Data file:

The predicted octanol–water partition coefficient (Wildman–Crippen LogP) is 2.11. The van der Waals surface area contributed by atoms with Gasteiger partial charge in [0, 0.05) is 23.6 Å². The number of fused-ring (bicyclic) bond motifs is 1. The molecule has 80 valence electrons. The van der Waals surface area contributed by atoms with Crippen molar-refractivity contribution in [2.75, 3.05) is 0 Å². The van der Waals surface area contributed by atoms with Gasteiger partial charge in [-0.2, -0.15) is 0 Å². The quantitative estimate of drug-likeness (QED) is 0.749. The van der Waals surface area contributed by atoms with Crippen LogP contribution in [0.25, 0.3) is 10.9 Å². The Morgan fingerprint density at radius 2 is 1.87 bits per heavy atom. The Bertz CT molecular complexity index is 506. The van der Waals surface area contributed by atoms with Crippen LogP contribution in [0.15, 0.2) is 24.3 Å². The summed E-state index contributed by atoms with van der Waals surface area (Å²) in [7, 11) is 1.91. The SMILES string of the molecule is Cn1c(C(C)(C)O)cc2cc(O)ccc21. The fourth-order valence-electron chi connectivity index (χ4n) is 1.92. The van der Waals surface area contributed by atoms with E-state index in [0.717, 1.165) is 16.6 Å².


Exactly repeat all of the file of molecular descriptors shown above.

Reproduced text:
The predicted octanol–water partition coefficient (Wildman–Crippen LogP) is 2.11. The van der Waals surface area contributed by atoms with Gasteiger partial charge in [0, 0.05) is 23.6 Å². The number of fused-ring (bicyclic) bond motifs is 1. The molecule has 80 valence electrons. The van der Waals surface area contributed by atoms with Crippen molar-refractivity contribution in [2.75, 3.05) is 0 Å². The van der Waals surface area contributed by atoms with Gasteiger partial charge in [-0.2, -0.15) is 0 Å². The quantitative estimate of drug-likeness (QED) is 0.749. The van der Waals surface area contributed by atoms with Crippen LogP contribution in [0.25, 0.3) is 10.9 Å². The Morgan fingerprint density at radius 2 is 1.87 bits per heavy atom. The Bertz CT molecular complexity index is 506. The van der Waals surface area contributed by atoms with Crippen LogP contribution in [0.15, 0.2) is 24.3 Å². The summed E-state index contributed by atoms with van der Waals surface area (Å²) in [7, 11) is 1.91. The SMILES string of the molecule is Cn1c(C(C)(C)O)cc2cc(O)ccc21. The fourth-order valence-electron chi connectivity index (χ4n) is 1.92. The van der Waals surface area contributed by atoms with E-state index in [0.717, 1.165) is 16.6 Å².